'Enough about the hijab'
Quebecers should accept head scarf and move on, report concludes
May 20, 2008
The Muslim hijab.
There's nothing wrong with it. It's no real threat to Quebec values. And most women here wear it by choice, not because of coercion.
That's what the Bouchard-Taylor commission has concluded after a year of study costing $5 million.
“And in the end, what happens to the freedom of each and every one to display her deeply held convictions, as long as they don't impinge on the rights of others and don't lead to anybody being put out?,” Grard Bouchard and Charles Taylor write.
In the final draft of their report – which was submitted to the provincial government yesterday and is to be made public at a press conference Thursday – scholars Grard Bouchard and Charles Taylor say Quebec society will have a lot to lose if it restricts the wearing of the Muslim head scarf strictly to the home and outdoors.
Saying the province's 130,000 Muslims, especially Arab Muslim immigrants, are “along with blacks, the group that is the most touched by different forms of discrimination” in Quebec, Bouchard and Taylor plead for an end to bickering over the hijab.
“Let's finish with the head scarf, which has caused so much distress in the last few years,” the reasonable accommodation commission's chairmen say in their report, parts of which The Gazette obtained last week.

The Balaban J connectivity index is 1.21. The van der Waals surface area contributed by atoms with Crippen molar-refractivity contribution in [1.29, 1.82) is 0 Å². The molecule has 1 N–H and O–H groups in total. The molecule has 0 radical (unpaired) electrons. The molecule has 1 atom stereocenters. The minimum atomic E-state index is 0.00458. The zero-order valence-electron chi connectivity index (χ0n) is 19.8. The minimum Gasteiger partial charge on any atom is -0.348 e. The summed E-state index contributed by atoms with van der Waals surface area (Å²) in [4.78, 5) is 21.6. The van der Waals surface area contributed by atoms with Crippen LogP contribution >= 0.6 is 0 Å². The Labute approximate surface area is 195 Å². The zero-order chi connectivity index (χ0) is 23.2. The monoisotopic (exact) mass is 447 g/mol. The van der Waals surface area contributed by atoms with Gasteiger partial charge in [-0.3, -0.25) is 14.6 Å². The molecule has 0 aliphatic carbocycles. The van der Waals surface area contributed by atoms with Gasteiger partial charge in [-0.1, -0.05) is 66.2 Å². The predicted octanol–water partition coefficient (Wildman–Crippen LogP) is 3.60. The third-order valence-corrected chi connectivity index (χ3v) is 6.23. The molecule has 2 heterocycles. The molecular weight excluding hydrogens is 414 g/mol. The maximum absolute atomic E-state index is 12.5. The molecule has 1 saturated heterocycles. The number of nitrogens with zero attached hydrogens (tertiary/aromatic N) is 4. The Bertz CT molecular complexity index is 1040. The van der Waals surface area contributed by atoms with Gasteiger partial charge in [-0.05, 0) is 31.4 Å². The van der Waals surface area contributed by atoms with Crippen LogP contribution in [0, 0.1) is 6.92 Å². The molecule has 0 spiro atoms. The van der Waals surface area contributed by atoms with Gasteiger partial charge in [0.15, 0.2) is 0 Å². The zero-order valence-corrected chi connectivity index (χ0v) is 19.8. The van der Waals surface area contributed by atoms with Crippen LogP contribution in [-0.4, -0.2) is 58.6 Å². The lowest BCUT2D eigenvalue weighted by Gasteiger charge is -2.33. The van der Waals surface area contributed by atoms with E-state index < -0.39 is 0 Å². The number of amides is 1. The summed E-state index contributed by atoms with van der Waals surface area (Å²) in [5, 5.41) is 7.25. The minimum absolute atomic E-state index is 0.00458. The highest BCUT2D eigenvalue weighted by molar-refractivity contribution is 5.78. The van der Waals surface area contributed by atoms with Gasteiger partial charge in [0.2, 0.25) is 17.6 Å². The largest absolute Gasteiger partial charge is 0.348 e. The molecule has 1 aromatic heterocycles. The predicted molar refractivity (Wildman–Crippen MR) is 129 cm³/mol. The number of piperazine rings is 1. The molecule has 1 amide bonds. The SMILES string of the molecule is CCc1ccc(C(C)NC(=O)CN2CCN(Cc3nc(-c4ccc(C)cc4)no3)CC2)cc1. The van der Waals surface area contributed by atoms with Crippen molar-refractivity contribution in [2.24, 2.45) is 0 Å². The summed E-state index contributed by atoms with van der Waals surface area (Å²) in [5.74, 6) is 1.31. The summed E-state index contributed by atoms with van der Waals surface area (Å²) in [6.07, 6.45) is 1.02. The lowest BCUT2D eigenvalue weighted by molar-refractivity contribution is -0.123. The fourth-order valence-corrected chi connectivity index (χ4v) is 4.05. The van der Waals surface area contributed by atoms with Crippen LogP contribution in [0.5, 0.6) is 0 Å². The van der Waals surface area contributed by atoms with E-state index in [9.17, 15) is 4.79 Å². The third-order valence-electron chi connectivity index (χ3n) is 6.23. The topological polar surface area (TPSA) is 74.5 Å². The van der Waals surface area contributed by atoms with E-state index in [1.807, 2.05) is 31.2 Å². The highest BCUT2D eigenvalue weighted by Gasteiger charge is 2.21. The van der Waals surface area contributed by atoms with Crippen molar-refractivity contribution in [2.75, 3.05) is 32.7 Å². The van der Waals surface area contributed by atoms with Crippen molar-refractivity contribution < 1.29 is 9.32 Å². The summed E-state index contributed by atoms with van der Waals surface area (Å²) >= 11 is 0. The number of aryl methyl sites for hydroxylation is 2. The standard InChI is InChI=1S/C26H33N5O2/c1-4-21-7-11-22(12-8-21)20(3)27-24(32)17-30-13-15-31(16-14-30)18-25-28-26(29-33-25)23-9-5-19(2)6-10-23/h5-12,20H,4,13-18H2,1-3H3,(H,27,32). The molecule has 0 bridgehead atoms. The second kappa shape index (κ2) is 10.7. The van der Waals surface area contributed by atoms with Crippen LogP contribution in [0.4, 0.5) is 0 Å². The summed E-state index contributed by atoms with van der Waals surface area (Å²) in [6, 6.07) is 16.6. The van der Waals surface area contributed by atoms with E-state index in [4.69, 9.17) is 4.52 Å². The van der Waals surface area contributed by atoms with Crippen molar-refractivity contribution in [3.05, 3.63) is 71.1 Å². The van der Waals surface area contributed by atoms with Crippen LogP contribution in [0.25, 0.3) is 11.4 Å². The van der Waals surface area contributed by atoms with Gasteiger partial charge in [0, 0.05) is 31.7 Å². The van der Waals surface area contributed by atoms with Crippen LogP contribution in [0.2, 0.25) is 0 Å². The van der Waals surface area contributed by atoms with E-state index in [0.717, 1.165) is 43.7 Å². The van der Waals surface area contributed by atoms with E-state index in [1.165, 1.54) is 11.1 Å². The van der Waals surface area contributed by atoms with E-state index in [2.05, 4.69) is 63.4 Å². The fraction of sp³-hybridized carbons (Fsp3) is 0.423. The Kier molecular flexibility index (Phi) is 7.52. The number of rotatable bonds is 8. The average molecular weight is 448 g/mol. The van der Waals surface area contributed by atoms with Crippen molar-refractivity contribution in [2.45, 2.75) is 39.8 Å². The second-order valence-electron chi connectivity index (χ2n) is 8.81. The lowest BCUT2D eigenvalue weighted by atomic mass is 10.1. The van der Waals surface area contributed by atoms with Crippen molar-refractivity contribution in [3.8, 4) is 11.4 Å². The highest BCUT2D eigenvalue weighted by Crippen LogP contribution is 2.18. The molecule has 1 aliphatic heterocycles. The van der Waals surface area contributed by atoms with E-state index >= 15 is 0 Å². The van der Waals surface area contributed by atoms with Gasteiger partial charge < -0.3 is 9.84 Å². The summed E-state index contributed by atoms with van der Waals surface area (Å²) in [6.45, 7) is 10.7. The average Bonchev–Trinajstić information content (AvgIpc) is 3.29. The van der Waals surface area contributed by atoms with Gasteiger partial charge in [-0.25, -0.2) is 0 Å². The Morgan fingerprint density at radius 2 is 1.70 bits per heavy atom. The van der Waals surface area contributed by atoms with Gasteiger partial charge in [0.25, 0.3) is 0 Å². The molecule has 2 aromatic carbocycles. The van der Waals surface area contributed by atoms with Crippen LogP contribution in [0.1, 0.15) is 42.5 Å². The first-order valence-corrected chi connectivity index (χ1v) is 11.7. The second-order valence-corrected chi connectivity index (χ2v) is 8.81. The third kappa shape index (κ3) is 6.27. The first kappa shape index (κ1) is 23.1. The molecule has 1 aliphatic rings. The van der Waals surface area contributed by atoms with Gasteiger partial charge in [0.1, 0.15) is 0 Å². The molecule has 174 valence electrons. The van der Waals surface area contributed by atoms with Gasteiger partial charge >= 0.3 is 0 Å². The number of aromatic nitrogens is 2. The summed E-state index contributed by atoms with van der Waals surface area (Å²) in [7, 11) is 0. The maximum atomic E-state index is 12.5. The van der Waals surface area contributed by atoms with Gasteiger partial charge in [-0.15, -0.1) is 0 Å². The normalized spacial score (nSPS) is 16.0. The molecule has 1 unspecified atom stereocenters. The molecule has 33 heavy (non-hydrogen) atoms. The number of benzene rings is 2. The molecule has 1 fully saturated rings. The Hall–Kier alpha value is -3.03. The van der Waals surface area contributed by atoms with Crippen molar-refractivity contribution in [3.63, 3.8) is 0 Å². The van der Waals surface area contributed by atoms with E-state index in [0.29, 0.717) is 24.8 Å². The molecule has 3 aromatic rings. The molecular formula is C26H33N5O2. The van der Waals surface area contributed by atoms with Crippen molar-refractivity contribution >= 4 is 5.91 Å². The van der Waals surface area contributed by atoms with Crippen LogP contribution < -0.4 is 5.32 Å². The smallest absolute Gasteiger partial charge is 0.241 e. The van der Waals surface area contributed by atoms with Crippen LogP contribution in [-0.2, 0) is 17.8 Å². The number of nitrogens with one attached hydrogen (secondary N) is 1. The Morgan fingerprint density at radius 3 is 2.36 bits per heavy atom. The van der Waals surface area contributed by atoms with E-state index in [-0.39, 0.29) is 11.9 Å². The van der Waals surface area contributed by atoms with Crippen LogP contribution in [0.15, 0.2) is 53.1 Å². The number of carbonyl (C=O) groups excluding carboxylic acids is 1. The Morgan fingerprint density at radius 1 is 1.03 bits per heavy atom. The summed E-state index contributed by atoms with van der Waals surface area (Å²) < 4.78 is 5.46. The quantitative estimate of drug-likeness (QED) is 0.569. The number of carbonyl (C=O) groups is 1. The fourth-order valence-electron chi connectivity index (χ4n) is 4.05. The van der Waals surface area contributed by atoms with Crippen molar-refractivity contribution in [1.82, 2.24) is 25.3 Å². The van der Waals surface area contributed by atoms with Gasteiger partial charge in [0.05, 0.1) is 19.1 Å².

“In light of a great number of unequivocal testimonies, we can take it for granted – believe us – that the young girls or women who wear it give it various meanings and are motivated in contrasting ways, some of which, it's true, don't jibe with the dominant values of our society.”
(In a footnote, the professors explain some of those different meanings: “Sometimes it signifies submission and oppression, pure and simple, sometimes prudishness, respectability and modesty, and sometimes a way of affirming one's identity or autonomy or even feminism.”)
“But by trying to combat these situations, isn't there a risk that we'll harm other citizens who made a perfectly clear choice? How is it possible to disentangle the two? And in the end, what happens to the freedom of each and every one to display her deeply held convictions, as long as they don't impinge on the rights of others and don't lead to anybody being put out?”
Devout Muslim women – a small minority of Quebec Muslims overall – suffer intimidation and discrimination in the Quebec job market for wearing the hijab “because employers fear getting demands for accommodations,” the commissioners say, recounting testimony from several Muslims in public hearings last fall.
A young hijab-wearing woman studying to be a pharmacist “saw her job applications rejected by 50 pharmacies before she was finally able to land a job with an Arab pharmacist.”
A 17-year-old Muslim girl “drew constant taunts at school and in the street” because of her hijab. “But her mother taught her never to answer them, because she doesn't want to 'fill her with hate.' ”
The commissioners also write that the hijab is a lightning rod for a wide range of opponents in Quebec, all of whom see it in a negative light.
“Diverse voices are raised to denounce the Muslim head scarf: those of radical feminism, those of republican egalitarianism and – we heard various ways of it being expressed – also those of intolerance.”
That condemnation shouldn't happen, they say.